Polyamorists do not have a monopoly(!) on thinking about relationships! I’m so tired of seeing poly pieces where the person says, effectively: “In poly, we do things this way, but you can use our great techniques in your monogamy too, though it’s inferior.” It’s incredibly patronising. Having lots of lovers makes you an expert at relationships in the same way than owning 6 guitars makes you Brian May, i.e., it doesn’t.

    Sorry, that’s more at others than at you, Dan.

    • Erm… Polyamorists tend to talk about how relationships work for them, often including the observation that that advice also works for monogamous folks.

      If you choose to read things which polyamorous people write about relationships, you can’t really get in a huff because we write about the techniques that work for us. I don’t think I’ve ever heard Dan (or anyone else who’s opinion I value worth a damn) try and state that polyamoury is inherently better than monogamy in the general case.

      Poly people sometimes write more about relationships, and muse more about the techniques that work for them. But that’s because people tend to ask us more questions about how our relationships work, so we assume there’s at least some interest in what we’re doing.

      Also, I don’t think your guitar analogy is very apt. I would say that having lots of lovers makes you think more about relationships, how they work, what they require, what you could and should be doing to keep others and yourself happy. In that respect, it would be more apt to say that having lots of lovers is to relationship expertise as performing in lots of different plays is to acting skill. It’s not the same as innate skill, but it can help.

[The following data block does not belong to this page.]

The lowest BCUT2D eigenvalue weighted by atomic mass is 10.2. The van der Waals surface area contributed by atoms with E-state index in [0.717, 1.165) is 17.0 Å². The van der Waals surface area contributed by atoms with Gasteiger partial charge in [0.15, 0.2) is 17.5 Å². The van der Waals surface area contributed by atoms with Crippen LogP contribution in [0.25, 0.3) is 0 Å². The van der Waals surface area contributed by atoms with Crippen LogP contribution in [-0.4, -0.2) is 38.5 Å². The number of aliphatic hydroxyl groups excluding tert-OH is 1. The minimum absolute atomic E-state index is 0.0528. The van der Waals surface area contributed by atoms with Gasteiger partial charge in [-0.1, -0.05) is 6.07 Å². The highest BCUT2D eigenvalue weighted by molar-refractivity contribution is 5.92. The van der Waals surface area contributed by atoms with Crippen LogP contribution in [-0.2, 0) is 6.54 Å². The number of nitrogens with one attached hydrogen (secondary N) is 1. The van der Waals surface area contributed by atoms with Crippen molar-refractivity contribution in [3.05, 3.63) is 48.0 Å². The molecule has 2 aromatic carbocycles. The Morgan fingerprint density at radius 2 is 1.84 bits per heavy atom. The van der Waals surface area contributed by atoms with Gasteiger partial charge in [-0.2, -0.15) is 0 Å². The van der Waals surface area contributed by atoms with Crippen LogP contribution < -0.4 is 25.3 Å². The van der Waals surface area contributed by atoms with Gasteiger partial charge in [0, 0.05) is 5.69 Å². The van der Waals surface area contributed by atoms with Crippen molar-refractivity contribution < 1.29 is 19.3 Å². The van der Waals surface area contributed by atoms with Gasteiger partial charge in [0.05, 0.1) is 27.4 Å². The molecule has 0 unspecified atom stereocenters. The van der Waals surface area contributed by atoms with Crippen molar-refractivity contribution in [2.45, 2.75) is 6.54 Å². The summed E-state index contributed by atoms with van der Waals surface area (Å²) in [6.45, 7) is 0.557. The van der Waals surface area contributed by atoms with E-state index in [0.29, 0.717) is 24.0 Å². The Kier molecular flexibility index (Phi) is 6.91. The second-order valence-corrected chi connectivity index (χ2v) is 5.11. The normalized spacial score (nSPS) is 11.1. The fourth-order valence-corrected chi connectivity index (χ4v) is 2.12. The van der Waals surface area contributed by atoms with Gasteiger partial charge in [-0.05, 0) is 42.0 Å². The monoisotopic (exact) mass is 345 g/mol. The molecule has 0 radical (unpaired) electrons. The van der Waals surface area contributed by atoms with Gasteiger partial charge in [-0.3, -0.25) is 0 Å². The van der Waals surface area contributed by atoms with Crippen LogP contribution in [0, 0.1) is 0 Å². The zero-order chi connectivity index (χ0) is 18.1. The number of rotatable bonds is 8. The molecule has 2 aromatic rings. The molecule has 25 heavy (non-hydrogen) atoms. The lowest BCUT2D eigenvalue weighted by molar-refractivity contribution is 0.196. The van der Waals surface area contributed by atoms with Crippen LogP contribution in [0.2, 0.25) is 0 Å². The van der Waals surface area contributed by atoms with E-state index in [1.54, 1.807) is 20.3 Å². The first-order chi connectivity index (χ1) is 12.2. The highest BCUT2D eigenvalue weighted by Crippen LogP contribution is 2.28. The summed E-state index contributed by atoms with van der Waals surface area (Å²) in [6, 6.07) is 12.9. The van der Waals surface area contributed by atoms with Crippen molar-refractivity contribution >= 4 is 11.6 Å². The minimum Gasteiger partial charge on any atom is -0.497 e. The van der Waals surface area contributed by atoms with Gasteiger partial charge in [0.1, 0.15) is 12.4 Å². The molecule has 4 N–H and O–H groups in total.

• Not everyone with lots of lovers thinks more about those relationships, but I do appreciate that Dan does so. I stick by my guitar analogy. It is patronising to suggest that you are more thoughtful about relationships *because* you are poly. I don’t think that’s true at all. It’s just as easy to be thoughtless about many people as it is about one. A monogamous person could easily have more relationship experience than a poly person, too, only in series rather than parallel.

        If your advice works for everyone, just package it as “relationship advice”. When I write about relationships, that’s what I do. There’s no special extra insight from being poly — what you learn comes from being open-minded and thinking about relationships, which anyone, no matter their relationship status, can do.

        • No, it’s not patronising, you’ve just got a chip on your shoulder and are sensitive about it.

          Look, I’m not trying to portry polyamorous folks as relationship gurus, or anything like that. And I’m not trying to suggest that we know more about *monogamous* relationships. But monogamy and polyamory are different beasts, and I would suggests that they’re both subsets of the big wide world of relationships. Surely experiencing more than one subset gives you more experience in general?

          No matter how many monogamous relationships you have one after another, it’s not going to be the same as polyamory. And frankly, I find your preachy tone a bit annoying considering that none of us (you included) used to write in any great detail about relationships before we all started being poly.

          I don’t want to have a big row about this. But I also dispute this line:

          If your advice works for everyone, just package it as “relationship advice”

          No relationship advice works for everyone. But as a polyamorous person, your odds of encountering people with different emotional needs and having to accomodate them increase. When you first have to deal with the needs of people with very different outlooks at the same time, it’s almost impossible not to grow as a person. Of course, there are those in polyamorous relationships who completely fail to learn anything from the experience, but that doesn’t mean that there’s nothing to be learned.

          I think there is a special insight to be learned from being poly. But not everyone learns it, and I guess you can’t really pass it on.

          • Ok. I pointed out at the start this wasn’t about Dan’s post, but a more general feel from other poly posts. I’ll have to find an example before I can explain clearly the kind of patronising I mean. Sure, we can stop debating.